6. As for “chain-gate”, Andy Schleck and Alberto Contador have apparently made nice with one another.  It’s funny what a good night of sleep can do to bring a person back to his senses.  As for John Gadret and Nicolas Roche though, it appears reconciliation is out of the question—and with good reason.  It’s easy for me to say from my perspective, but were I Vince Lavenu, Gadret would be packing his bags for home—and looking for a new team.


7. Did you notice David Zabriskie spending some time on the front toward the end of today’s stage? While obviously working to bring the gap down and protect Ryder Hesjedal’s top-10 placing, I think DZ might also be trying to ride himself into shape for Saturday’s time trial.  Look for a top-3 result from the American, and a chorus of “Where has that been for the last 3 weeks?” from everyone else.


After a rest day tomorrow, Thursday’s stage promises to be one of the most incredible (you thought I’d say “epic” didn’t you?) of recent memory.  With 8 seconds separating Contador and Schleck, we can expect to see some fantastic racing.  Schleck has to attack if he has any hope to win the Tour, and Contador must stay with him at all costs to protect his advantage before Saturday’s time trial.


And oh yeah, it’s supposed to rain—a lot.


Share your comments below.

About Whit

My experiences might easily fit many cycling fans' definitions of “living the dream.” Since getting hooked on the sport watching Lance Armstrong win the 1993 U.S. Pro Championship, I've raced as an amateur on Belgian cobbles, traveled Europe to help build a European pro team, and piloted that team from Malaysia to Mont Ventoux. As a former assistant director sportif with Mercury-Viatel, I've also seen the less dreamy side of the sport – the side rife with broken contracts, infighting, and positive dope tests. These days, I live with my lovely wife in Pennsylvania and share my experiences and views on the sport at Bicycling Magazine, the Embrocation Cycling Journal, and at my own site, Pavé.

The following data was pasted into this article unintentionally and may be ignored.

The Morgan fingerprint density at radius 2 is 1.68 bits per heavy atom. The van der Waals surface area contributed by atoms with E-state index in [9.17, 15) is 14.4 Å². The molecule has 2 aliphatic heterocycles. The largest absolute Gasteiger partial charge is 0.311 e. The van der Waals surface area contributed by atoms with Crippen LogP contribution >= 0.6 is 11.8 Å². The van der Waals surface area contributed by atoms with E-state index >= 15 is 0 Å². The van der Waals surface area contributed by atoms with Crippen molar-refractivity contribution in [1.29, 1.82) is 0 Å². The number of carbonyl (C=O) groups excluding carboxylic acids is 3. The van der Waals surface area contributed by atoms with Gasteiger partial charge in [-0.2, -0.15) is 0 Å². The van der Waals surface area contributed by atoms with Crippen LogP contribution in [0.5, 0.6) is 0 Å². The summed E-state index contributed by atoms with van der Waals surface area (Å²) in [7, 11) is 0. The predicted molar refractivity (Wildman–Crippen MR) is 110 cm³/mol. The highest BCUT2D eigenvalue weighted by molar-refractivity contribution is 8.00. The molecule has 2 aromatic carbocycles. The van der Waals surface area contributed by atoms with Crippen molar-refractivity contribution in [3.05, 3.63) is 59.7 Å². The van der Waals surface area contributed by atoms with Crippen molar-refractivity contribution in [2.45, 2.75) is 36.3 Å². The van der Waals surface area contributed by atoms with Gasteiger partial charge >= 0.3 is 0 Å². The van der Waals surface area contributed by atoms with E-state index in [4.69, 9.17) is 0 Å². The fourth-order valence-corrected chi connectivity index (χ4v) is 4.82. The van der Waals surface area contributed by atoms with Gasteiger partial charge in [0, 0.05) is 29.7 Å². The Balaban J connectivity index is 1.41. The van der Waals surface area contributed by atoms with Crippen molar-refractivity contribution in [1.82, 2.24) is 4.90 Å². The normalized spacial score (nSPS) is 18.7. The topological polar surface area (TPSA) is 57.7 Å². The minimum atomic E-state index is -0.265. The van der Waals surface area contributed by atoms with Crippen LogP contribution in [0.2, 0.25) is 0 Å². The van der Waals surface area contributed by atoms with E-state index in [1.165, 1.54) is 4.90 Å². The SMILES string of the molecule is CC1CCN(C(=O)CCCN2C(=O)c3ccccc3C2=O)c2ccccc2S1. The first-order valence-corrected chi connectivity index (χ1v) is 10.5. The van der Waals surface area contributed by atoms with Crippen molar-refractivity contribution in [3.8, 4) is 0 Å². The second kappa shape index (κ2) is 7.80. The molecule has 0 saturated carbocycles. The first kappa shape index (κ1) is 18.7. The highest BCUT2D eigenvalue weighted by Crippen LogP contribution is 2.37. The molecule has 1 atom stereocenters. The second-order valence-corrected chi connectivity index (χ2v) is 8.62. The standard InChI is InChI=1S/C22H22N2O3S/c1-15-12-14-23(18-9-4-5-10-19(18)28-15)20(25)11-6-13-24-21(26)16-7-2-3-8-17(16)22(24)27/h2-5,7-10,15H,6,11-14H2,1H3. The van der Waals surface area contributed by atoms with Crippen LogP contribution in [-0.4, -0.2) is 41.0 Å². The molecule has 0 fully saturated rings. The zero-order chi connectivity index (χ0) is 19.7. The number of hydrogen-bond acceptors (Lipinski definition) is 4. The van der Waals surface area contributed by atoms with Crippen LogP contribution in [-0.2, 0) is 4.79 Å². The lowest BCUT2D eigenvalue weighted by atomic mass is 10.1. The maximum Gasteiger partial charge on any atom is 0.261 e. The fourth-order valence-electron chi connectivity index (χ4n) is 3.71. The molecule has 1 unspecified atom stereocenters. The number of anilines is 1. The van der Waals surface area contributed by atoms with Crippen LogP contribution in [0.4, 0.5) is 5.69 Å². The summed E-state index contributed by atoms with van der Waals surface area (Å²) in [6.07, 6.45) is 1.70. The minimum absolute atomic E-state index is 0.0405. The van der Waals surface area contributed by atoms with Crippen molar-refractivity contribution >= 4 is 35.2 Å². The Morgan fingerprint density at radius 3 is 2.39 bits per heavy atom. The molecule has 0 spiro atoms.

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3 Responses to 2010 Tour de France – Stage 16 Wrap-Up

  1. Touriste-Routier says:

    With Barredo’s capture coming so late, it certainly was hard to do something to avoid the group sprint. If the attacks came sooner, they may not have caught him. Moreau did a fantastic job, with some strong assistance from Horner.

    But I couldn’t believe that 2 aggressive riders (Horner & Armstrong) did nothing to avoid the sprint. Neither of these guys were going to win it, but they both just sat there waiting for it, and as pointed out, with no cohesion. I was watching thinking, “What the Hell are they doing”? Why are they not attacking? The only answer is that they didn’t have it.

    But it is the TDF- better to do something “stupid” that doesn’t work, than to just concede.

  2. Big Mikey says:

    Reading the account re Gadret by Roche, that’s unbelievable. Gadret, admittedly, had a lot to lose (first French rider), so it’s a tough spot for everyone. You know it’s bad when the French DS is yelling at a French rider for neglecting an Irish rider.

    Yeah, watching the post-stage LA interview, I wasn’t impressed. They wanted to attack to avoid the sprint, but Barredo hadn’t been caught yet. Is that even an excuse? Horner excels at attacking breaks; he’s made a career of it. And it’s been a tour too far for LA. Tough to watch, and not made easier having to witness that kind of riding.

  3. fuddsker says:

    In Horner’s blog at the Oregonian, it sounds like he was just cooked by the end. Also, while I didn’t think it looked like they were working together either, he mentioned trying to protect LA from the wind during a stretch and helping Moreau pull back Barredo in hopes that LA would have a shot at the win.